will return to Zurvan...
   to the sea of dreams...



I interpreted Schala's words to be talking about the nature of consciousness in the Chronoverse. By "all of them are nothing more than a dream dreamt by the planet" and the quote immediately before that, I took to mean that the subjective awareness of all conscious life forms comes from the consciousness of the Planet (the Entity). Or in other words, that the higher consciousness of the Entity is experiencing itself subjectively through the consciousness of lower life-forms. Additionally, the ultimate source of all consciousness, including that of the Entity, is confirmed here to be Zurvan, the Sea of Dreams.

The concept that we are all one consciousness experiencing itself subjectively, or that the universe itself is subjectively aware through conscious beings is a well known philosophical concept. It is not unlikely that this concept was incorporated into the Chrono story, given the above quote. Here is another relevant quote from Cross in Chronopolis:

Quote from: Computer
   Everything is purely a
   problem of possibilities,
   and the world is only
   stabilized by the viewpoint
   of the one who observes it.

This is no doubt referencing one interpretation of quantum mechanics, and it is relevant in the sense that it seems to state that the universe which is composed of nothing but possibilities is stabilized by a conscious observer. So when the likely meanings of the two quotes that I have listed are taken together, they strongly imply that:

The consciousness of all lifeforms on the planet are a part of the higher consciousness of the planet (the Entity), and that it is the consciousness of these lifeforms that stabilizes the timeline. If this is a true statement about the Chronoverse, then if the Entity were to literally remember events in it's past subjectively, and alter those events somehow so that the observations of conscious observers at each time period were different - it implies that the universe would be stabilized in a different manner and the timeline would change.

What implications this has for the possible mechanics of time travel in the Chronoverse - well, I'll leave that up to you Eske. But I believe this theory holds great merit because it appears to be supported by the script in the games. Awesome  :D. What are your thoughts on what I've just said?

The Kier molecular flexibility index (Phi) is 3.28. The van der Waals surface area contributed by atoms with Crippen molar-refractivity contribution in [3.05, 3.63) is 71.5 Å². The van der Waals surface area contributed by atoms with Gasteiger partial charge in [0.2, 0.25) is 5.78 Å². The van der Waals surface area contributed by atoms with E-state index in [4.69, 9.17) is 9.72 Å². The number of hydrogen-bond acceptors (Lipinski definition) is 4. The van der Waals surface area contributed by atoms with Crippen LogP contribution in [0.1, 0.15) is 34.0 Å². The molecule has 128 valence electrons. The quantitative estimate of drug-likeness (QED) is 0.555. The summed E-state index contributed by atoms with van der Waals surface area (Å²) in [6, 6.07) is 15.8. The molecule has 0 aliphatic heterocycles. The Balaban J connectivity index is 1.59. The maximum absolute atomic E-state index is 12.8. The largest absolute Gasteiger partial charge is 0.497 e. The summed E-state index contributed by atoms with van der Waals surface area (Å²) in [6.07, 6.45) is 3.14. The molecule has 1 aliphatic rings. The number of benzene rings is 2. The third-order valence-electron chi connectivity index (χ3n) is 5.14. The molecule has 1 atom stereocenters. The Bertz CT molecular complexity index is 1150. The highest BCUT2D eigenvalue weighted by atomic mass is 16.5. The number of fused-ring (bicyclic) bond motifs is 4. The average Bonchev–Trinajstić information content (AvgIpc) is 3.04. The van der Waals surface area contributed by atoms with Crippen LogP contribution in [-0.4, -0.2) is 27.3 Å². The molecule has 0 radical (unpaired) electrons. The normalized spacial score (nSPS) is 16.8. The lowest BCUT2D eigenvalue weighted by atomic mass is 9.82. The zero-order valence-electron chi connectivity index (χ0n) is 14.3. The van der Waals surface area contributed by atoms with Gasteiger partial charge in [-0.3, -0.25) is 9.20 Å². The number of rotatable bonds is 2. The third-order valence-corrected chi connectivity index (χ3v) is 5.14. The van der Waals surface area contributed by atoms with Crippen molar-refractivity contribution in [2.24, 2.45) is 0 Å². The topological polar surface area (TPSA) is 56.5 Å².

Eske

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Re: The Dreamline (unfinished)
« Reply #2 on: January 31, 2009, 03:36:06 am »
Well, I am not very familiar with Chrono Cross (I did play and beat it years ago though) so I'm glad that there was some support for the Dreamline in that game.

Quote from: chrono eric
then if the Entity were to literally remember events in it's past subjectively, and alter those events somehow so that the observations of conscious observers at each time period were different - it implies that the universe would be stabilized in a different manner and the timeline would change.
 

Yep, and I stress again that I believe this change only happens once.  One dream, one ending, one Lavos in the DBT.

Your interpretation of Schala's words is pleasing because I was getting a little flustered by all of the technical concepts we've all created to explain time travel in the game.  I feel as though at some point we had forgotten to really look at the game and analyze its themes.

Dreams played such a large part in Chrono Trigger, that I felt it was not unreasonable to say that the whole adventure was a dream of the the planet.

Right now, I am very pleased that the "Time X" concept is the only real technical aspect to it - the rest is all about the Entity.

But anyway, I'm glad you approve, though I know some people will feel that I've given the Entity too much power over the story.   :(

chrono eric

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Re: The Dreamline (unfinished)
« Reply #3 on: January 31, 2009, 03:39:15 pm »
Another thing that is interesting here is that we do not need to completely revamp our understanding of the mechanics of time travel in the Chronoverse to accept this idea. Traditional ideas about physical time travel still apply here, and predict that the Entity's "memories" would be changed just fine. We don't need to adhere to some metaphysical "dreamline". In fact, both seem to predict equally well events in the games. The one thing Dreamline seems to explain better is the Lavos in the DBT situation

Eske

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Re: The Dreamline (unfinished)
« Reply #4 on: January 31, 2009, 04:50:13 pm »